Making Sense of Hybrid Practice: Provocations on new ways of working
Posted on: 12 February 2021 by Dr James Howard (Length: 1222 words - Read time: 6 minutes) in Blog posts
Dr James Howard, Director of The Academy, talks about how we as an organisation are making sense of ‘hybrid forms of practice’.
The impact of COVID-19 on the University, society and all aspects of daily life is evident and far reaching, not least in terms of how and where we work. We are experiencing a fundamental shift in the normative practices, routines, activities, expectations and assumptions that shape our professional life.
The norms we previously took for granted have been disrupted and disturbed by an unforeseen set of circumstances and the actions required in response. As a result, much of what we thought we knew is now questioned and uncertain and this is, understandably, an uncomfortable new reality.
As a result, many of us within the organisation are engaged in making sense of what we might call ‘hybrid forms of practice’, new ways of working that incorporate a blend of online and face-to-face activity.
At the heart of this process should be on-going reflection on what you are experiencing, how it is affecting you and those around you, and careful consideration of the implications within your specific professional context.
We need to give ourselves time to make sense of these ongoing changes and appropriate them into our practice in ways that work for us, while recognising that everyone will experience these changes differently. Patience and understanding have never been more important in our dealings with each other.
To aid this process of reflection and transition, it is perhaps useful to set out a series of questions or provocations – ideas that we might wish to consider, as we continue to adjust to hybrid forms of practice.
These questions focus on how we respond to the challenges we face – but also the opportunities we are now presented with to genuinely revolutionise how we work for the better.
For many, a primary issue will be how we engage in leadership and management at a distance, without the automatic ability to meet and engage with colleagues and teams in person. What additional challenges will this present, for example in terms of ensuring clarity and understanding the nuances of our relationships?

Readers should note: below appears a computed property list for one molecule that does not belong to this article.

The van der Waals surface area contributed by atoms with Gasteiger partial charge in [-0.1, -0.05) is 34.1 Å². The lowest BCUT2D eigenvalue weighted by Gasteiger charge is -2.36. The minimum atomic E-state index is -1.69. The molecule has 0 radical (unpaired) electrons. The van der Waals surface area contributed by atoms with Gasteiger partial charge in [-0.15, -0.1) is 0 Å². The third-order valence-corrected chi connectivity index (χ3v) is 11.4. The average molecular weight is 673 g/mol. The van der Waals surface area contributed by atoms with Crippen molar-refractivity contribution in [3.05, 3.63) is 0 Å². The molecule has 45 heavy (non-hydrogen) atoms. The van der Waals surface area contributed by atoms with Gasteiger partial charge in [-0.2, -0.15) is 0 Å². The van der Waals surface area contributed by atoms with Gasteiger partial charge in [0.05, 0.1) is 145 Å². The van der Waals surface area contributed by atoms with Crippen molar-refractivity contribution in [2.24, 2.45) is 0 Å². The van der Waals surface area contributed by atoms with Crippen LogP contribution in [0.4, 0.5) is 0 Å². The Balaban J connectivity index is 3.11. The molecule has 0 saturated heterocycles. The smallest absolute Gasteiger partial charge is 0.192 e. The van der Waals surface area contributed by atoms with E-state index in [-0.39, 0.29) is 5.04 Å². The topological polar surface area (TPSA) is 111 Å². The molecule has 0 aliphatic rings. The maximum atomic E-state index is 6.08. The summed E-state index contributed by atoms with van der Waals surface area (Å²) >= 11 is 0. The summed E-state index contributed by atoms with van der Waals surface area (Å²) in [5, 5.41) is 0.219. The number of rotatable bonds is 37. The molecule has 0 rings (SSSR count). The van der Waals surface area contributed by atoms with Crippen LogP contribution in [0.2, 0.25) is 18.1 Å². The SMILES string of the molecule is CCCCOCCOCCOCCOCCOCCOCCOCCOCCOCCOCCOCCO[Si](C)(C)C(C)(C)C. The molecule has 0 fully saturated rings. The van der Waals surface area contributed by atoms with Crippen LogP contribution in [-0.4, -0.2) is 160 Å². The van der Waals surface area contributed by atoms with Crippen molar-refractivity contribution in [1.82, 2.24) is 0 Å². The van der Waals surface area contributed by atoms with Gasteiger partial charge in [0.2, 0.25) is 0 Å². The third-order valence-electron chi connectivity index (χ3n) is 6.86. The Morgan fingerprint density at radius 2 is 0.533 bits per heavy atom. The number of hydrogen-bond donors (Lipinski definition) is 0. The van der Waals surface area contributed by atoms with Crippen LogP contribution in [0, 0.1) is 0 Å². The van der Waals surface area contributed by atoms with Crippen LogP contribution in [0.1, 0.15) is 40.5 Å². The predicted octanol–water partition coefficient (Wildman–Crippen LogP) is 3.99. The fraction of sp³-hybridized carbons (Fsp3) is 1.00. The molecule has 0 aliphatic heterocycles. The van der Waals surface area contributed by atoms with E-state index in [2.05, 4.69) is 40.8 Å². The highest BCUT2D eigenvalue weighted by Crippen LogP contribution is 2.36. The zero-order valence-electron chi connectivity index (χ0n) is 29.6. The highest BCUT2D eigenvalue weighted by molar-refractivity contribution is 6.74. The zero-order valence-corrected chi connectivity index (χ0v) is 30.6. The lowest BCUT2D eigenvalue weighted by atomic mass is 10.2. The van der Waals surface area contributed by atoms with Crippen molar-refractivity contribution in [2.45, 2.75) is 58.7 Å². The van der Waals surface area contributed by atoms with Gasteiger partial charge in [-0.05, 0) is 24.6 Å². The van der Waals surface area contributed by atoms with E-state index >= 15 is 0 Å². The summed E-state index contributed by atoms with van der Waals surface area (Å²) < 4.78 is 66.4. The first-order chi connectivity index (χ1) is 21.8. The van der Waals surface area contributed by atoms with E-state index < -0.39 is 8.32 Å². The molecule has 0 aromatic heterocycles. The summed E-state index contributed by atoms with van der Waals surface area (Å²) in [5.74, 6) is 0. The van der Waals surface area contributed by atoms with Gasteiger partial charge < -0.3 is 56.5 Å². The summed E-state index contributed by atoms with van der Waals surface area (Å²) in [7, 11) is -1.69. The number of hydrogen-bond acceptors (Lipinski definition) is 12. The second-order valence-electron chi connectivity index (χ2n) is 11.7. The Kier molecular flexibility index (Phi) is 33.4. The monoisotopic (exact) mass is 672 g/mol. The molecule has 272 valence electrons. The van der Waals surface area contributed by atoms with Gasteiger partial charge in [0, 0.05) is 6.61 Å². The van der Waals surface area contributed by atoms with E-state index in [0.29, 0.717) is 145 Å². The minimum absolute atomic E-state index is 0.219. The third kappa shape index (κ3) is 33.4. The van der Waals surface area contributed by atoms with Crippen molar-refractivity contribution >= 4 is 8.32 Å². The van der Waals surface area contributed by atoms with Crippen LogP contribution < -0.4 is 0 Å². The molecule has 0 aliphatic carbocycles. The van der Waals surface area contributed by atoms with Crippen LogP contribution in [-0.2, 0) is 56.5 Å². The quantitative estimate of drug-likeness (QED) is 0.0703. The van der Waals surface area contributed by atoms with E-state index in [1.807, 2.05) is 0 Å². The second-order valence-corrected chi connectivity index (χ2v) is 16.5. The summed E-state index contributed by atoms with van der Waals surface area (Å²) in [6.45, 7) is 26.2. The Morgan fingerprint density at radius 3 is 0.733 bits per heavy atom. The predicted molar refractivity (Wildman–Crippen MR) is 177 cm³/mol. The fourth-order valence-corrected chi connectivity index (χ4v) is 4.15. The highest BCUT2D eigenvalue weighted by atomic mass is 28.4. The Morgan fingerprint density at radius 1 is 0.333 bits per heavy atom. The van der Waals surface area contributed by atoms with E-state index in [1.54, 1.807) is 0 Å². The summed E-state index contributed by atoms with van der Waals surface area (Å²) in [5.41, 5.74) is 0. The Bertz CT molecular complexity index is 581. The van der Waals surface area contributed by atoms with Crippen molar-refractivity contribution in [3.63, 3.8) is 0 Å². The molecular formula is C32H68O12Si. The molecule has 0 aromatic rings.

What technologies will we utilise and what skills and access issues will we need to factor in? What lessons have we learned (for good or ill) over the last few months of rapidly embedding Zoom and MS Teams into our working routines?
How will we continue to manage individuals and teams who are required to be on campus more of the time, for instance in key services, research labs or estates functions? What additional complexities arise when the locations of our teams are mixed between on and off campus?
How will we personally manage the gradual longer-term return to campus and the inevitable complexity this will add, not least in terms of the different reactions our colleagues will have to this process? What additional support will we aim to provide to those colleagues who return after a long gap as they go through the process of adjusting to on-campus activity as part of their hybrid practice?
As team members, how can we collectively work to ensure this process is as positive as possible?
In what ways have the timing and scheduling of our conversations been affected and what criteria will we use for prioritising the various responsibilities we have as leaders within this environment?
Increasingly, colleagues are working non-core hours, for instance due to childcare demands or just preference now this is an option – have we adjusted our expectations and approaches to take account of such changes?
Just as the strategies of hybrid learning will vary significantly according to the subject matter being taught and the needs of learners – so hybrid practice will need to vary according to the role and context in which we operate and the needs of those we work with. How will we as researchers, leaders, and professional service colleagues make decisions about which approaches are best deployed to add maximum value?
How will we think about motivating our colleagues and teammates, in terms of setting a clear strategic direction and vision?